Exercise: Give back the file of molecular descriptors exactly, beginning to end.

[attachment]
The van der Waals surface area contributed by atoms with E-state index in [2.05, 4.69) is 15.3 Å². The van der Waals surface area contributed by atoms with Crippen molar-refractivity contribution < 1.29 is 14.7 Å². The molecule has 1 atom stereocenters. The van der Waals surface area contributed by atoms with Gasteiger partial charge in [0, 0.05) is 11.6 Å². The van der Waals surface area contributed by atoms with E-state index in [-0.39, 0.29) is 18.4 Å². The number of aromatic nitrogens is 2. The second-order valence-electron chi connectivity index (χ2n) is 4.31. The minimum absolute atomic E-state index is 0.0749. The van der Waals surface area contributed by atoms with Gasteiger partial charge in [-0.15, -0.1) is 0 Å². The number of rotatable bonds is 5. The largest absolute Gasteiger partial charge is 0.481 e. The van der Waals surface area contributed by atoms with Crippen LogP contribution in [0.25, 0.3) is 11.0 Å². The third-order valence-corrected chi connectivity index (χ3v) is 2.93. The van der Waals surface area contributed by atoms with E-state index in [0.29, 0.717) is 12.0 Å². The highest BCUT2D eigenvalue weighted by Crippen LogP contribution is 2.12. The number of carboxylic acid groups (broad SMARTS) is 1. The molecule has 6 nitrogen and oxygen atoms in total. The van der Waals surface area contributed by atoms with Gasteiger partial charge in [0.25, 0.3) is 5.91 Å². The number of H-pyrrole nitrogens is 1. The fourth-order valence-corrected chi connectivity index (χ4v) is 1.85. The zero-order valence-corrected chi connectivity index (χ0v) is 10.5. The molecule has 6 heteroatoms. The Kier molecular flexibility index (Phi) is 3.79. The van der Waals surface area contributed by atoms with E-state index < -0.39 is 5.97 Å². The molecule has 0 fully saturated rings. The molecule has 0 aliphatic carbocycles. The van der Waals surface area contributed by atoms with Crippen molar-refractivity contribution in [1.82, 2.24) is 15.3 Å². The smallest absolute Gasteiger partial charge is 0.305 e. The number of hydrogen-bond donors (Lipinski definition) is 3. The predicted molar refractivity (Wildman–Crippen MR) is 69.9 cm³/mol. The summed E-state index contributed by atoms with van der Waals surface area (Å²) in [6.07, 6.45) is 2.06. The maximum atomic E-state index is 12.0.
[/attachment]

The van der Waals surface area contributed by atoms with E-state index in [2.05, 4.69) is 15.3 Å². The van der Waals surface area contributed by atoms with Crippen molar-refractivity contribution < 1.29 is 14.7 Å². The molecule has 1 atom stereocenters. The van der Waals surface area contributed by atoms with Gasteiger partial charge in [0, 0.05) is 11.6 Å². The van der Waals surface area contributed by atoms with E-state index in [-0.39, 0.29) is 18.4 Å². The number of aromatic nitrogens is 2. The second-order valence-electron chi connectivity index (χ2n) is 4.31. The minimum absolute atomic E-state index is 0.0749. The van der Waals surface area contributed by atoms with Gasteiger partial charge in [-0.15, -0.1) is 0 Å². The number of rotatable bonds is 5. The largest absolute Gasteiger partial charge is 0.481 e. The van der Waals surface area contributed by atoms with Crippen LogP contribution in [0.25, 0.3) is 11.0 Å². The third-order valence-corrected chi connectivity index (χ3v) is 2.93. The van der Waals surface area contributed by atoms with E-state index in [0.29, 0.717) is 12.0 Å². The highest BCUT2D eigenvalue weighted by Crippen LogP contribution is 2.12. The number of carboxylic acid groups (broad SMARTS) is 1. The molecule has 6 nitrogen and oxygen atoms in total. The van der Waals surface area contributed by atoms with Gasteiger partial charge in [0.25, 0.3) is 5.91 Å². The number of H-pyrrole nitrogens is 1. The fourth-order valence-corrected chi connectivity index (χ4v) is 1.85. The zero-order valence-corrected chi connectivity index (χ0v) is 10.5. The molecule has 6 heteroatoms. The Kier molecular flexibility index (Phi) is 3.79. The van der Waals surface area contributed by atoms with E-state index < -0.39 is 5.97 Å². The molecule has 0 fully saturated rings. The molecule has 0 aliphatic carbocycles. The van der Waals surface area contributed by atoms with Crippen molar-refractivity contribution in [1.82, 2.24) is 15.3 Å². The smallest absolute Gasteiger partial charge is 0.305 e. The number of hydrogen-bond donors (Lipinski definition) is 3. The predicted molar refractivity (Wildman–Crippen MR) is 69.9 cm³/mol. The summed E-state index contributed by atoms with van der Waals surface area (Å²) in [6.07, 6.45) is 2.06. The maximum atomic E-state index is 12.0.